AUDUBON, Minn. — Farmers have a lot on their plates during the hectic times of harvest. One small town church and community sought to take something off their plate — with a plate of food.
some of the harvest that is ready to come off fields in and around west central Minnesota, where First Lutheran Church of Audubon gathers in a town of about 550 people. The church brings together about 45 worshippers each Sunday morning. While there’s not nearly as many farmers attending as there once was, the impact of farmers is not lost here.
“We have a lot of farmers whose family members work diligently to feed them every single day while they are in the field,” according to Pastor Melissa Pickering.
That’s why the group came up with an idea to show some appreciation to the farmers who put food on their tables every day, by putting together a lunch Saturday, Oct. 7. It was free to farmers and supported widespread by businesses and community members from Audubon, Hawley and Detroit Lakes, according to Pickering. They call it
Brittany Nordick, human resources manager for Team Industries, which has locations in Audubon and Detroit Lakes, Minnesota, was one of those helping during the event.
“Anything that is around the community, we are all for it,” Nordick said. Nordick’s husband is a farmer, and she is well aware of the importance of showing appreciation to the farming community.
Team Industries donated about 200 servings of potato salad for the event.
Carol Huesman, a member of First Lutheran Church for 56 years, and Jean Alder, a member for about 30 years, both serve on the church council and were at work at the event Saturday. Huesman said the event was a good way for the church to come together and help honor farmers.
“As a church community we want to reach out to the community of farmers that helps everybody,” Alder said.
So after days of preparation and after a full force of volunteers gathered to assemble the meals, the group spent much of the time in fellowship, awaiting farmers. With an abundance of moisture and no field work at hand, few farmers could be found, unfortunately.
The group was praying that better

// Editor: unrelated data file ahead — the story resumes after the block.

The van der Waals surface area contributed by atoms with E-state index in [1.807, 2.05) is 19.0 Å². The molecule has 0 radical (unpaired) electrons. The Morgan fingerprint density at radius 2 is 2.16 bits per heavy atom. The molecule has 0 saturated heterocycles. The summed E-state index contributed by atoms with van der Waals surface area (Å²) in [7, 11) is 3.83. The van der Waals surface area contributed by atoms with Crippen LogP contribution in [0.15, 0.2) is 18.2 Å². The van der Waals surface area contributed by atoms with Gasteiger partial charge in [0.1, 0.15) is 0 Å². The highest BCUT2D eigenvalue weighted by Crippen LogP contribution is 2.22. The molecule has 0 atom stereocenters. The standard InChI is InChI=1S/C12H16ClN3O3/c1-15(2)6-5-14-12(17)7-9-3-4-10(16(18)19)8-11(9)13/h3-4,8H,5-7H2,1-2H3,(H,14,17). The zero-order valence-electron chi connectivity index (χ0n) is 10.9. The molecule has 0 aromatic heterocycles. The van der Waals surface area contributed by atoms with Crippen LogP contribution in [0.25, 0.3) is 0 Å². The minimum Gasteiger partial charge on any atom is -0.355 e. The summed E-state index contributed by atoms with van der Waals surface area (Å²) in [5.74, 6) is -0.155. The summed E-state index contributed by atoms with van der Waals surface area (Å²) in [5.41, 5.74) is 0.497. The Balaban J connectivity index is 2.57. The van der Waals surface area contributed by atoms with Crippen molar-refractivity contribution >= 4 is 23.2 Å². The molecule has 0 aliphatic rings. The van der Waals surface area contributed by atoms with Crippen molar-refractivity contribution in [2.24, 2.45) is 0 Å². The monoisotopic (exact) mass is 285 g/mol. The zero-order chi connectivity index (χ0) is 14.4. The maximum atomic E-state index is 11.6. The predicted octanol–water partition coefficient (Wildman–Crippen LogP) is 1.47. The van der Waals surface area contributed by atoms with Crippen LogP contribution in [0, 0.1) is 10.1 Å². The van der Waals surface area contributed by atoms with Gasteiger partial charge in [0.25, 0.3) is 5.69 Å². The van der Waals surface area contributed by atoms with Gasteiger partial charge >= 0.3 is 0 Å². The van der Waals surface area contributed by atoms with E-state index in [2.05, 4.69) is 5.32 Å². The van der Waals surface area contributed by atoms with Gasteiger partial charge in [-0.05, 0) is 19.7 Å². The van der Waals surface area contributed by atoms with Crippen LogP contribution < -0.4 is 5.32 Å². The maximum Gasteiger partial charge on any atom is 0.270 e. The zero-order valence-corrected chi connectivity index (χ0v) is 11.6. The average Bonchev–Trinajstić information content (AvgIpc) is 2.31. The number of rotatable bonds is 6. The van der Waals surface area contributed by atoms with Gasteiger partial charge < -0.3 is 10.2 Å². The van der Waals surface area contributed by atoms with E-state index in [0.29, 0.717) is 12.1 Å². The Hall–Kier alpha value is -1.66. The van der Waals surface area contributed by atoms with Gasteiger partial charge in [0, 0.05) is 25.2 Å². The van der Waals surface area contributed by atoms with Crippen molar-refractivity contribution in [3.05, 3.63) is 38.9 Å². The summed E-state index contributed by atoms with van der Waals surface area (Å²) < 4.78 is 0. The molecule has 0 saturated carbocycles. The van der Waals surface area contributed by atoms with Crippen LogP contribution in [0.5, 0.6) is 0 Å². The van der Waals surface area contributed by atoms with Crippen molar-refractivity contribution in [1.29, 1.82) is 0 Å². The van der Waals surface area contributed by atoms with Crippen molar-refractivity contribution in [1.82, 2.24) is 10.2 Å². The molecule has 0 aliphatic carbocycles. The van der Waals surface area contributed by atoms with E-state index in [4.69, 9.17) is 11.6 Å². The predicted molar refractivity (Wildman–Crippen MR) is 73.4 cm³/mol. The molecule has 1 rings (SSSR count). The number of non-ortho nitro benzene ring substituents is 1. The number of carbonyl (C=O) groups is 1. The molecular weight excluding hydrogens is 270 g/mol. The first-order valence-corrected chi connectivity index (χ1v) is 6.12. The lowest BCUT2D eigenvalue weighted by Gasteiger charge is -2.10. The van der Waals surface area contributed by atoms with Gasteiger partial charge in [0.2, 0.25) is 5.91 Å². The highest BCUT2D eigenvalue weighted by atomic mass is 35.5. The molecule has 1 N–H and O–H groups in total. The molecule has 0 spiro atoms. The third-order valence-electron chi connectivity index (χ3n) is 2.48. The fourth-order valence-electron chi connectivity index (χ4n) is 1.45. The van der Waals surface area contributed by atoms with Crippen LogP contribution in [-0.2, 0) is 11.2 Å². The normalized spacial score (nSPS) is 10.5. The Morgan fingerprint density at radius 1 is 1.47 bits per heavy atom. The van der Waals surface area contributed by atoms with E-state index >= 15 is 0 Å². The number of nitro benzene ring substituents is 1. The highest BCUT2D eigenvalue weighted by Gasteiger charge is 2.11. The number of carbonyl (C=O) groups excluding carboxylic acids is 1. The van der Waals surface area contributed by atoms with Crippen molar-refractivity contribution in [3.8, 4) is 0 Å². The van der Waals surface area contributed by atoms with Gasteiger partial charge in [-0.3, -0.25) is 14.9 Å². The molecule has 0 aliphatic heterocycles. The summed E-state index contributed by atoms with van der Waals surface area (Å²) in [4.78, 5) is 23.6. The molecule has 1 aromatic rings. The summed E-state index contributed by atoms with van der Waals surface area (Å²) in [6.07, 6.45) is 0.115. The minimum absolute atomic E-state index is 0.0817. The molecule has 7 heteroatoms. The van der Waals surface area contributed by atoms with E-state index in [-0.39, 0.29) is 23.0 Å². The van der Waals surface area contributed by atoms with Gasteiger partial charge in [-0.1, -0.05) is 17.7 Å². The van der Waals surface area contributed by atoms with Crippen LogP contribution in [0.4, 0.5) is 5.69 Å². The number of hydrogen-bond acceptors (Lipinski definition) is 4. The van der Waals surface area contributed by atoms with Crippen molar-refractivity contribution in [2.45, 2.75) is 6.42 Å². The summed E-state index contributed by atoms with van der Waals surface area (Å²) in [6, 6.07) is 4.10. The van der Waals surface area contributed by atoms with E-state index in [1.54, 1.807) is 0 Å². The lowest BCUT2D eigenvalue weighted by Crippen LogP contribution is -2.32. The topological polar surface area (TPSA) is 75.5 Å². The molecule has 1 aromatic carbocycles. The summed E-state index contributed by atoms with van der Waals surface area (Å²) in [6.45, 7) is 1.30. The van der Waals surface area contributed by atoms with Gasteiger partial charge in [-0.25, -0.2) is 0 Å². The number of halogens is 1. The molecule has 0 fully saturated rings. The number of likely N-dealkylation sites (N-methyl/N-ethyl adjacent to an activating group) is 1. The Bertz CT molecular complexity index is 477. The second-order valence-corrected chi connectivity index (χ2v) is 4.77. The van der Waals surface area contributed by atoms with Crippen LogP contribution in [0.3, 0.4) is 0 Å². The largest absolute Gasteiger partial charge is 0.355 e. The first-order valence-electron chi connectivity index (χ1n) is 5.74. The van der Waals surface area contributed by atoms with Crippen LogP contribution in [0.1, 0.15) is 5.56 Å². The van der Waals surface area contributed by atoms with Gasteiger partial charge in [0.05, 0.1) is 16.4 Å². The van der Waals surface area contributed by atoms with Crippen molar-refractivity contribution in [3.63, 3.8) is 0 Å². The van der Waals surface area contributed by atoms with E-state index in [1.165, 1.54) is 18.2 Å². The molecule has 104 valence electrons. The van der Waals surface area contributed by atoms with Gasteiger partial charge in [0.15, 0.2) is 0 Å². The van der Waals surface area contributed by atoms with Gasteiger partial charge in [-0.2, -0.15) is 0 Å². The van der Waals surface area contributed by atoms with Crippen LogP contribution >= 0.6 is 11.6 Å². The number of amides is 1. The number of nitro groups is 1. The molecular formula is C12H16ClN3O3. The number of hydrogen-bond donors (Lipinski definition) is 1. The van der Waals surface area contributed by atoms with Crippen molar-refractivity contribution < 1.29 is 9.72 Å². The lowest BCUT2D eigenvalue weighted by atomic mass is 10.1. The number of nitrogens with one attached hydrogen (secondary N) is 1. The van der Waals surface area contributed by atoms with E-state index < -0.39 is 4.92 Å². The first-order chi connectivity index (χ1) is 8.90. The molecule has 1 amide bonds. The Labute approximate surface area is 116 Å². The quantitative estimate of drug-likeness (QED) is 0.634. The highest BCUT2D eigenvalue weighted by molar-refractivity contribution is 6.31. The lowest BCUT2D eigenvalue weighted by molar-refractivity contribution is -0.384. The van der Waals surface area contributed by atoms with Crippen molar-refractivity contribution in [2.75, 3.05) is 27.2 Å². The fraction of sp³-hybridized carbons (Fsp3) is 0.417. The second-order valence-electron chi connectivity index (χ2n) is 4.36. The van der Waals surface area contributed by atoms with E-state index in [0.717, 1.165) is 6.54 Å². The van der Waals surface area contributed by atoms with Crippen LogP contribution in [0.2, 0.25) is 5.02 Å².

was on the way for farmers.
“It’s just been a blessing to all of us to get together and do the planning and do the preparation. It’s just been joyful fellowship for all of us,” Huesman said.
Some 135 meals were still sent out toward Barnesville, Minnesota, for groups of
The volunteers know that their work was not in vain as it spawned other communities to take up the torch, and they plan to host similar events in the future that reach out to farmers or other groups in need, Pickering said.
“The whole goal is how can we go to them rather than them having to come to us,” Pickering said.
Pickering splits her time between pastoring at the Audubon church and working at the Northwestern Minnesota ELCA Synod in Moorhead, Minnesota.
In her visits with churches throughout the Midwest she tries to find out what needs exist in the communities and what the church could be doing about it. There is monthly focus work on community engagement. In Audubon, the need outside of the church walls was to show appreciation to the farmers that are hard at work.
Pickering planned for the event by sending out a message to the region asking for four things: their presence, their presents, their prayers and help with promotions. The community responded with an abundance.
Pickering was overjoyed that businesses stepped up to donate all the food for the event and many other businesses agreed to come and serve that food. The group not only sought to fuel farmers with food, they even received gas cards to give away for added assistance. Alder said the plan to offer up gas cards from the local gas station was to give back to farmers who have been fueling the community and economy around them.
For farmers that opened their food boxes they found a roast beef sandwich, potato salad, chips and a bar. The group was hopeful that they would feel full and appreciated.
Something unexpected came for some of those farmers when the church members asked if they could pray for them — and their tractors in the field.
A major motivator for having an event that shows appreciation for the farmers came from a funeral service Pickering was a part of this spring. One of the church members that was a farmer had passed away, and his funeral included a procession of tractors from the church to the cemetery. When the church took a moment to pray for the farmers, she felt the impact.
“It’s pretty powerful to see farmers cry … that was a really big deal,” Pickering said. “It got me thinking about how often we neglect farmers need that support from us and how much they appreciated it when we did it.”
Pickering said the goal in building an event like this is not to build church membership or bring in money, but it is to bring visibility to the church, that they are working to solve issues in their communities and meet needs outside their own walls.
“So that’s the goal, in all of these small and rural town congregations, is, you know, when our membership is declining, what can we do to be more engaged in the community, especially a community that is not getting more people,” Pickering said.
She said the church needs to remain vital in the community. For this church, which is celebrating 150 years in the heart of the community, that vitality remains apparent.
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